Stage one started with Complete Car Sound keeping the car overnight to add sound proofing to the front cabin and engine bay. In the cabin they removing the seats, flooring, bottom of dash board, door cards and headlining, applying STP Black Gold/Silver and FOCAL BAM sheets to all surfaces. In the doors this meant the outer door shell and internal plastic surfaces. In the engine bay area they removed the wipers and associated mechanicals and applied soundproof sheeting to the bare metal and they also removed the bonnet lining and added sheeting there also. As a late decision I asked them to also cover the rear wheel arches. The rest of the back was going to be damped significantly as part of the van conversion to occur later.
One the primary goals of the sound proofing was to improve the performance of the base sound system. Before the application of damping in the doors high audio volumes caused buzzing and vibrations. This was removed by the treatment. I also had a sub woofer installed at the same time as I figured it was a modest investment while the seats and floor coverings were already removed. They installed a modest db DRIVE Euphoria EPS8 8 inch low profile amplified subwoofer (225 Watts RMS with dimensions (LWH) 345 x 245 x 70 mm with the remote level control installed directly under the steering wheel – a very professional looking finish.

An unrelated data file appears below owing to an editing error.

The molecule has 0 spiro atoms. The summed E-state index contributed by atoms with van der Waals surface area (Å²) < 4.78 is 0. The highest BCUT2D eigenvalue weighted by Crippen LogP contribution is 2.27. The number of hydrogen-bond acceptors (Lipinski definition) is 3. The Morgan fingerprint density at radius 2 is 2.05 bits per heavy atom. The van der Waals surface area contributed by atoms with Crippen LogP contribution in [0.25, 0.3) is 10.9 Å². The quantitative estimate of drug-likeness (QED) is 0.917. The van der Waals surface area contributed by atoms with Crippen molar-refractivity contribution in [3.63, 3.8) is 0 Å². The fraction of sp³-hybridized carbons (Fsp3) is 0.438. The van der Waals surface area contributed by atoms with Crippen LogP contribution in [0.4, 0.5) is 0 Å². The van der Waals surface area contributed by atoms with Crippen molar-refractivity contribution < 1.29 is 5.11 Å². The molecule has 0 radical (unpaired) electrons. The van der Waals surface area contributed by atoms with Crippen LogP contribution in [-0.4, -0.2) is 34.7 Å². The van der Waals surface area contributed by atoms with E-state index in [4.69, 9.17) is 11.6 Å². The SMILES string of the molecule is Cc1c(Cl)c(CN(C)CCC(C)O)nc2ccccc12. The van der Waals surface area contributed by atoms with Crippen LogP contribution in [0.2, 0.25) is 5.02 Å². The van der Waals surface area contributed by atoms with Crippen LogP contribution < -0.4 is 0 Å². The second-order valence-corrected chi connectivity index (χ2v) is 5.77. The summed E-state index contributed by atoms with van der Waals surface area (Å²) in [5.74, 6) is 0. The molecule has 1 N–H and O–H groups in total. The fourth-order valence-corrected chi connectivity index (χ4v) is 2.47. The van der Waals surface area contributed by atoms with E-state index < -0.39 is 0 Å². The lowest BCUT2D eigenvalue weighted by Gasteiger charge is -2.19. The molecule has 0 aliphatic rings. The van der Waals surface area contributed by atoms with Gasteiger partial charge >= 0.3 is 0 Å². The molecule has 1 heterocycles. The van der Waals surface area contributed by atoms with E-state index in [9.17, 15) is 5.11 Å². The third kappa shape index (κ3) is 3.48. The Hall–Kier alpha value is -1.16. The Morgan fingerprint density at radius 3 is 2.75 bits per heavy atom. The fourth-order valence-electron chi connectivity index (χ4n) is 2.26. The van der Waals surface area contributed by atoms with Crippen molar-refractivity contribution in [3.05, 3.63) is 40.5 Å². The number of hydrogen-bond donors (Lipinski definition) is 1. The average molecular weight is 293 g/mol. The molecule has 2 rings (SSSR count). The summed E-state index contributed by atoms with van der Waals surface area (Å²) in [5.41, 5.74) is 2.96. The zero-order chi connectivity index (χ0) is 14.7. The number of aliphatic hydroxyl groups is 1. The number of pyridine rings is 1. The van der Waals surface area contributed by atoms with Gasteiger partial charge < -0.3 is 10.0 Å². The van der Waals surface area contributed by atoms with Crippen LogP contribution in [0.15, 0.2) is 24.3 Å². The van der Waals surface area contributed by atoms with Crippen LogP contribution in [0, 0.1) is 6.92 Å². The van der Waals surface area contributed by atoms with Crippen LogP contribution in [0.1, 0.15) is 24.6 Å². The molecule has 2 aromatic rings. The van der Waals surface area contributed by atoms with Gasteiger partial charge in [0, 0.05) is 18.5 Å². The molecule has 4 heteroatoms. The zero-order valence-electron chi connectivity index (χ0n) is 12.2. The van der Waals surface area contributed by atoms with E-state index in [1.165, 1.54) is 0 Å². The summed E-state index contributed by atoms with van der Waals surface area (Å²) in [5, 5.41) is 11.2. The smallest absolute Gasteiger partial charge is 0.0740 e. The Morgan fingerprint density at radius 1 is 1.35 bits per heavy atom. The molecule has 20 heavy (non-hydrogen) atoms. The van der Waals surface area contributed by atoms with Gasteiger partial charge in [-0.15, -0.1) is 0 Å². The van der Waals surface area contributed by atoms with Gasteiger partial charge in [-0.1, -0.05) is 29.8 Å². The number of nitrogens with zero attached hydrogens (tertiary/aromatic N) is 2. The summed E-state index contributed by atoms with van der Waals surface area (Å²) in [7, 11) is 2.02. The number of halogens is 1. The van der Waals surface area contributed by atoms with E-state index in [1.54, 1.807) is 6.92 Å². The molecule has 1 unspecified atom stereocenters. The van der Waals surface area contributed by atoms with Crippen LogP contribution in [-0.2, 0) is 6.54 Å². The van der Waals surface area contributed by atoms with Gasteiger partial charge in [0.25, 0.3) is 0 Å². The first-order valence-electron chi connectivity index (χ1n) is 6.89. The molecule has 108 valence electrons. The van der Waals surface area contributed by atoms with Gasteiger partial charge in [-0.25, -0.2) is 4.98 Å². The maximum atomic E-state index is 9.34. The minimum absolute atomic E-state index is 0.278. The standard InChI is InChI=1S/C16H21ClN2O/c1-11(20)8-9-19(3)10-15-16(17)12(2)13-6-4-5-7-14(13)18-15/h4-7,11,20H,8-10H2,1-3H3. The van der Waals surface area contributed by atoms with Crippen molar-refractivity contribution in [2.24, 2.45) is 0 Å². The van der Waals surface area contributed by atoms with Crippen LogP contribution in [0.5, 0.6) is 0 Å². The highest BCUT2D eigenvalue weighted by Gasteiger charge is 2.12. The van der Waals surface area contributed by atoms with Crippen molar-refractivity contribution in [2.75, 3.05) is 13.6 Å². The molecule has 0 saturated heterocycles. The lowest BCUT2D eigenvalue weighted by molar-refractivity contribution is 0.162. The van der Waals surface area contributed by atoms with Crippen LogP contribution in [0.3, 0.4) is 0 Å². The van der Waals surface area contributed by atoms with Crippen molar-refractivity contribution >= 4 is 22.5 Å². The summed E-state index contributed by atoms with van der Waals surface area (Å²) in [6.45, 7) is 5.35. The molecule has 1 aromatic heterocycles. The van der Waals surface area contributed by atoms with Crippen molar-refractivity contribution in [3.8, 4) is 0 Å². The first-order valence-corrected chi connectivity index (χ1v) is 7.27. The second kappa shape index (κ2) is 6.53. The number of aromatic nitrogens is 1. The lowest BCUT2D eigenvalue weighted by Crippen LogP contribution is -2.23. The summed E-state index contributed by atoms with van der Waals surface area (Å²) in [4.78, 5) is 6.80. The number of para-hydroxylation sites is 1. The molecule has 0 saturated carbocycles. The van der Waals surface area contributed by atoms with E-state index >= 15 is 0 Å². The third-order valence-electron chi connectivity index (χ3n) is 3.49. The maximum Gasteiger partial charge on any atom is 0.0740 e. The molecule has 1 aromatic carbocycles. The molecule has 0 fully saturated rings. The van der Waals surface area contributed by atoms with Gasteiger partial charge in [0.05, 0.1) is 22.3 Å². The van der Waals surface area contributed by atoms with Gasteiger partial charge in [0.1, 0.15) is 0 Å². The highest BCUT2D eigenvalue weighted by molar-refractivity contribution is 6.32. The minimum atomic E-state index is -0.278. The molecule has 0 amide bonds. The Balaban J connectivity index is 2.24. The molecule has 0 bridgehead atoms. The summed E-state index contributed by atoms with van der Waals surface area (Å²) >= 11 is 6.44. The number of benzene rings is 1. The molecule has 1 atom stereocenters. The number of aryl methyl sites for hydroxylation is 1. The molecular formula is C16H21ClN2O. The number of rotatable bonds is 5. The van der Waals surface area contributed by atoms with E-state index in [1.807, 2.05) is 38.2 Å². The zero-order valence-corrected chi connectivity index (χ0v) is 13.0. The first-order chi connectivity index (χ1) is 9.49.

You can see from the images below that soundproofing the cabin of the Transporter takes a lot of time and effort.
See images of front door sound sound proofing
The cabin ceiling before treatment has a basic rectangle of foam.
The bonnet before treatment does have some damping but this was removed and some XXX was added to reduce vibration before the original was replaced (partly seen in one of the images below). The windscreen wipers and assembly is removed to enable application of the material to the firewall.
The carpets, seats and lower section of the dashboard were removed to treat the cabin floor, firewall, wheel arches (rears also) and parts of the B pillar.